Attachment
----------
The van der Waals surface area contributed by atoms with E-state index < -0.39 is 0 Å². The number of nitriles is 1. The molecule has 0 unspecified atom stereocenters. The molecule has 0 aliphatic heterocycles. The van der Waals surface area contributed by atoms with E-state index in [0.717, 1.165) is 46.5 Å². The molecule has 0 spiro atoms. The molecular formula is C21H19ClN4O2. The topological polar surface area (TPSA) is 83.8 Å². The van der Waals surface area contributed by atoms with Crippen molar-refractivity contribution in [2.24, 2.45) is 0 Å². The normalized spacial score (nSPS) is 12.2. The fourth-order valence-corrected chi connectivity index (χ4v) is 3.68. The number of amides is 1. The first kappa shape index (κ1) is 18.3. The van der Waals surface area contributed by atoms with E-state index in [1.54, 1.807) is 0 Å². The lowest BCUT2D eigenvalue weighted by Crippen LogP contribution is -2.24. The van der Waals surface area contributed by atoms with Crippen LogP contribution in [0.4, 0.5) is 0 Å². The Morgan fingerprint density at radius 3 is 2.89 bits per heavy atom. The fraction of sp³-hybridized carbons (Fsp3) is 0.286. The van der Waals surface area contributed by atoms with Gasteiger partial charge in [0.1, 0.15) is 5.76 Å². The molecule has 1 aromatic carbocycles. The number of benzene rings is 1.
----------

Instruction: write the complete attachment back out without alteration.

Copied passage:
The van der Waals surface area contributed by atoms with E-state index < -0.39 is 0 Å². The number of nitriles is 1. The molecule has 0 unspecified atom stereocenters. The molecule has 0 aliphatic heterocycles. The van der Waals surface area contributed by atoms with E-state index in [0.717, 1.165) is 46.5 Å². The molecule has 0 spiro atoms. The molecular formula is C21H19ClN4O2. The topological polar surface area (TPSA) is 83.8 Å². The van der Waals surface area contributed by atoms with Crippen molar-refractivity contribution in [2.24, 2.45) is 0 Å². The normalized spacial score (nSPS) is 12.2. The fourth-order valence-corrected chi connectivity index (χ4v) is 3.68. The number of amides is 1. The first kappa shape index (κ1) is 18.3. The van der Waals surface area contributed by atoms with E-state index in [1.54, 1.807) is 0 Å². The lowest BCUT2D eigenvalue weighted by Crippen LogP contribution is -2.24. The van der Waals surface area contributed by atoms with Crippen LogP contribution in [0.4, 0.5) is 0 Å². The Morgan fingerprint density at radius 3 is 2.89 bits per heavy atom. The fraction of sp³-hybridized carbons (Fsp3) is 0.286. The van der Waals surface area contributed by atoms with Gasteiger partial charge in [0.1, 0.15) is 5.76 Å². The molecule has 1 aromatic carbocycles. The number of benzene rings is 1.